Lizzo’s message is just so authentic and that’s the word I keep coming back to. When she brings out a truly diverse group of backup dancers showing off that talent and beauty are not a market corned by thin white women or thin black women with relaxed hair. When Lizzo is on stage she just looks like she wants to be there and that’s amazing. She’s been working towards this for years and it’s fantastic seeing her get everything she deserves and more.

Now with her being human, I do have to admit some of the places where she’s made mistakes. The fussing over food delivery app orders was a thing but she quickly apologized and was better. She even gave credit to the Twitter user who created the now famous line from Truth Hurts. Most artists wouldn’t have done that organically; hell, it took Pharrell and Robin Thicke a goddamn lawsuit to make them realize they stole music.

Overall, I don’t think there are many artists today who are such genuinely kind and are themselves without being monstrous or hurting others is exactly what we need in these trying times. Lizzo isn’t asking anything of anyone by twerking and playing the flute. She is educated, eloquent even though neither of those things should be judges of character. She likes what she likes, does what she does, speaks when she wants to and empowers others around her. She is a 100% the icon we need now in these trying times. So before we go, I want to talk about what I think goes into The Gospel of Lizzo and why it’s worth following. 

Lizzo’s chief commandments are easy to follow. Lizzo wants us to love ourselves. Now, that’s hard to do but it does help seeing women who look like you actually living free and beautifully helps a lot. Next is to handle business. Lizzo is not coy about making money moves but rather than those being mostly just vague bragging from rappers it’s rooted in a real desire to ensure that we all get what we deserve in this life. Next commandment is to take care of each other. Sisterhood has always been important to the black community but we have lost our way in more ways than one: Lizzo wants each of us to see each other as sisters and to support each other. So if your girl is going through it, it may mean taking off your satin cap but you should be there for her. Last but not least is being joyful and having fun. Life is short, we all die, enjoy what you enjoy. If you’re a fan of musicals, be a fan. If you like twerking to your favorite song, do it. If you wanna play hip-hop classics on the flue, just go for it.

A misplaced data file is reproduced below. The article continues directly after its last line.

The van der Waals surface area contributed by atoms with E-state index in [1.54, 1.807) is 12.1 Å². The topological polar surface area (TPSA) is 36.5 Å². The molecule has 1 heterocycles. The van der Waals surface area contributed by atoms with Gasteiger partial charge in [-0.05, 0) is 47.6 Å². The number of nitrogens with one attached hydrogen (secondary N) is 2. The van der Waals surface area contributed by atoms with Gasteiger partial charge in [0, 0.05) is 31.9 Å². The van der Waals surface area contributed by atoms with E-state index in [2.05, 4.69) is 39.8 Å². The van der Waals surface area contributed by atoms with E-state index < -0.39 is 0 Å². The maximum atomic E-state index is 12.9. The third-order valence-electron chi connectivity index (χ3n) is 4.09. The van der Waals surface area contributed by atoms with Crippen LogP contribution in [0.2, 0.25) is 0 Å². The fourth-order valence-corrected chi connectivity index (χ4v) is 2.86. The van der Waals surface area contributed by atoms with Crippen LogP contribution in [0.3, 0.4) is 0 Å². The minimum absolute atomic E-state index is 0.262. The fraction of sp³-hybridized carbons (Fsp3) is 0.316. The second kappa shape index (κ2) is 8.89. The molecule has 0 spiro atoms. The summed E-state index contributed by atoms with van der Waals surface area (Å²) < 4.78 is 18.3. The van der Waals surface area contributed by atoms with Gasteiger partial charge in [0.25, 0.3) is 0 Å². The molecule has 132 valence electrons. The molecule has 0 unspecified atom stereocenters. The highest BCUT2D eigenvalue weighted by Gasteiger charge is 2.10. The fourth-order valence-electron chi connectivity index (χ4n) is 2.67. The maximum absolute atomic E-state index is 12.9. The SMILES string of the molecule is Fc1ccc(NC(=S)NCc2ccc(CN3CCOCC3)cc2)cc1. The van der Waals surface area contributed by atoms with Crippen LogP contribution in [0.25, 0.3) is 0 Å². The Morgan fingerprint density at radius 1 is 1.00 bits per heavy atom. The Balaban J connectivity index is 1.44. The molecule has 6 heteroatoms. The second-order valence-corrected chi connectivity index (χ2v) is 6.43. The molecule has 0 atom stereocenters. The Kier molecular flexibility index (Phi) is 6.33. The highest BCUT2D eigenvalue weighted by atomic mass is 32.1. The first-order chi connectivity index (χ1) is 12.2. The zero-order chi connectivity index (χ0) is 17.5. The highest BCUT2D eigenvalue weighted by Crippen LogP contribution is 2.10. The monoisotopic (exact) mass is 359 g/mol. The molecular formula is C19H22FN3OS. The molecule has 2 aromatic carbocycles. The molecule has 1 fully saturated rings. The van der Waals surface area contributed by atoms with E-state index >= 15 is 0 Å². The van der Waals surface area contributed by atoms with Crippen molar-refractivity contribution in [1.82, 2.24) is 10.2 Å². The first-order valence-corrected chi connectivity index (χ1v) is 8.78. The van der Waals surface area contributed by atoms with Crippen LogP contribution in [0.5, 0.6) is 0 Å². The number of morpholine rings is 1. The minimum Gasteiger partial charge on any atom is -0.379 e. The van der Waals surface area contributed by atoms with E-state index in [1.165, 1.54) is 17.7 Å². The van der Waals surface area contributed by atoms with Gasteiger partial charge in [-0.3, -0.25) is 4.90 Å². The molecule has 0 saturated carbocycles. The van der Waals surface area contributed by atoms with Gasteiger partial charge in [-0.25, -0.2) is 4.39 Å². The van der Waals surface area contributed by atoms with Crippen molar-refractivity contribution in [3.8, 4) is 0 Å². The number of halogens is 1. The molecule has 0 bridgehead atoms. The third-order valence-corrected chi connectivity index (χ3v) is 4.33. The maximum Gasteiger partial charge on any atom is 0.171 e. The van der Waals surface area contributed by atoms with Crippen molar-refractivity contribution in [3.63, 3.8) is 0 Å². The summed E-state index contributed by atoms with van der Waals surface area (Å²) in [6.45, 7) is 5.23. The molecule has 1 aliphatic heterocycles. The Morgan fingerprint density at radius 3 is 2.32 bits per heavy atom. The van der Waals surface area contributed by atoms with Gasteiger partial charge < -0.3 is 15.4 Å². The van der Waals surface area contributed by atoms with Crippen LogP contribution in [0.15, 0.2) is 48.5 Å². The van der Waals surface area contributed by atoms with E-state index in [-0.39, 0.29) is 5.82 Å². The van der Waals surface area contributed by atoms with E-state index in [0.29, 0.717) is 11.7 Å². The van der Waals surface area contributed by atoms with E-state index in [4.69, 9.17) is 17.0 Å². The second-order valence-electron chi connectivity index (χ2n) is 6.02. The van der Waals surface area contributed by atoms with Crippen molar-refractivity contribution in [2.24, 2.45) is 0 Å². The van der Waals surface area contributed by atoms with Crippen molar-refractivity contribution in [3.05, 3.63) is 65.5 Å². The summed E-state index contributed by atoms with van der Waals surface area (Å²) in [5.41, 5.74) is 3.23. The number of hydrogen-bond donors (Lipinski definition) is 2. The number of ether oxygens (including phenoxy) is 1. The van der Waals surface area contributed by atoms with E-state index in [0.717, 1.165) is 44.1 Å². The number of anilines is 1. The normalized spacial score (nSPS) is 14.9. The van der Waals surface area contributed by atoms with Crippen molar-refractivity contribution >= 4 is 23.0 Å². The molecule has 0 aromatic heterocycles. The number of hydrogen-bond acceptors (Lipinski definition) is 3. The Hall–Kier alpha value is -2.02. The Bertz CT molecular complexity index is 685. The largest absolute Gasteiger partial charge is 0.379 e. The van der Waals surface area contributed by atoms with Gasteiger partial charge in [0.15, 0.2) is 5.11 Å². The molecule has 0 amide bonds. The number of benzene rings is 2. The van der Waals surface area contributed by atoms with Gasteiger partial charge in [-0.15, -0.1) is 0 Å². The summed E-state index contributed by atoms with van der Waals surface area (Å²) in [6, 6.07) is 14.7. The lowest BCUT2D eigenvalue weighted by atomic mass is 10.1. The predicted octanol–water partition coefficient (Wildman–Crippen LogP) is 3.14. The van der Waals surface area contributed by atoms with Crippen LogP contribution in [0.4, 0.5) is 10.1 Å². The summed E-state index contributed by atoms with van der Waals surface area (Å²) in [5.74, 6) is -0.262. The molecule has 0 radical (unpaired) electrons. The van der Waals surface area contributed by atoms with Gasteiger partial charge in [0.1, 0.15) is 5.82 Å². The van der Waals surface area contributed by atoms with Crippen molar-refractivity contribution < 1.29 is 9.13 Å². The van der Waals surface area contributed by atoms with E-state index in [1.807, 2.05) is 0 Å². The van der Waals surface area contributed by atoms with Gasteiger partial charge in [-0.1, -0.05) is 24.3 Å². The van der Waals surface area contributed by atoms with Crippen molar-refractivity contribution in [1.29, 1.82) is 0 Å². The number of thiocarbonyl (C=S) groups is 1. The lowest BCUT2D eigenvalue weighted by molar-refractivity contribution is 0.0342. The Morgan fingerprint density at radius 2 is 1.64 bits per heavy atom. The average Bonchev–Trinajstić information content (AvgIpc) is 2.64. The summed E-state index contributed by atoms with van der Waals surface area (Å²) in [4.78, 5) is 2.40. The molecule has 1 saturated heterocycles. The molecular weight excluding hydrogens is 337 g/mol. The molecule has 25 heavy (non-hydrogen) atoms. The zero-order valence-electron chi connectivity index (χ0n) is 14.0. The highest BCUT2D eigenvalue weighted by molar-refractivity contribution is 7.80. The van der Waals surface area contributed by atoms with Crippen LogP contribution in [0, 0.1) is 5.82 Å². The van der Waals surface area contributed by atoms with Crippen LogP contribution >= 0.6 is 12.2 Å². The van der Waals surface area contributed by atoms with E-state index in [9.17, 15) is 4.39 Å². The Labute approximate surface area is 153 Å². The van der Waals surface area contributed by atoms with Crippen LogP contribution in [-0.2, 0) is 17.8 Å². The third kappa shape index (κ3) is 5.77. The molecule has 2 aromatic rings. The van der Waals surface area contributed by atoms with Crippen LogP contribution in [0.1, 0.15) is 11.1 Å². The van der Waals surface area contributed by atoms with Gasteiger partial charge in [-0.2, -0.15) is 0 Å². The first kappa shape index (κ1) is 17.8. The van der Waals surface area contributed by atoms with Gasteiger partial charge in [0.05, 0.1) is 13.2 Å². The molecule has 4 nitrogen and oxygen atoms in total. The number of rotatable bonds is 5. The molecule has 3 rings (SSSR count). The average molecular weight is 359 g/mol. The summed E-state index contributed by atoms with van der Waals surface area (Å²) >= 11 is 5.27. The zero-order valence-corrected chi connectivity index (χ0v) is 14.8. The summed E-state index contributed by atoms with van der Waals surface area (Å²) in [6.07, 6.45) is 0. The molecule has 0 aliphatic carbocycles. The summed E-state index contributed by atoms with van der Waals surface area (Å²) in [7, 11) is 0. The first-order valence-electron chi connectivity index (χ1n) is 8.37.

That’s it, that’s the Gospel of Lizzo, as written by one of her loyal disciples. 

My Top 20 Songs from Anime

We’ve done a few lists now, haven’t we? I think they’re a fun exploration of a genre or form. And in the spirit of Lists: let’s try one that’s a little bit different: we’re going to be discussing in no particular order, the music of various different anime! This includes opening themes, background songs, ending themes and more. I’ll give you the series and a brief reason why that song means the world to me.

Let’s jam.

Oh, and you’ll likely see plenty of overlap between the music I like and the anime I like: reading over that list may give you a vision of the future. You’ll likely also see some repeats from a few core series: that’s likely for a reason.

Funny Bunny, The Pillows


FLCL is one of my favorite series of all time and it has one of the best soundtracks I can think of. Don’t be surprised to see this series on the list more than once. Funny Bunny is sweet, sentimental and emotional: The Pillows as a band are good about using puns, wordplay and most importantly: heart. This song has made me cry too many times and one of my favorite moments of all is driving down the highway with Carlos singing this little song during A-Kon. It’s a love song for the ages.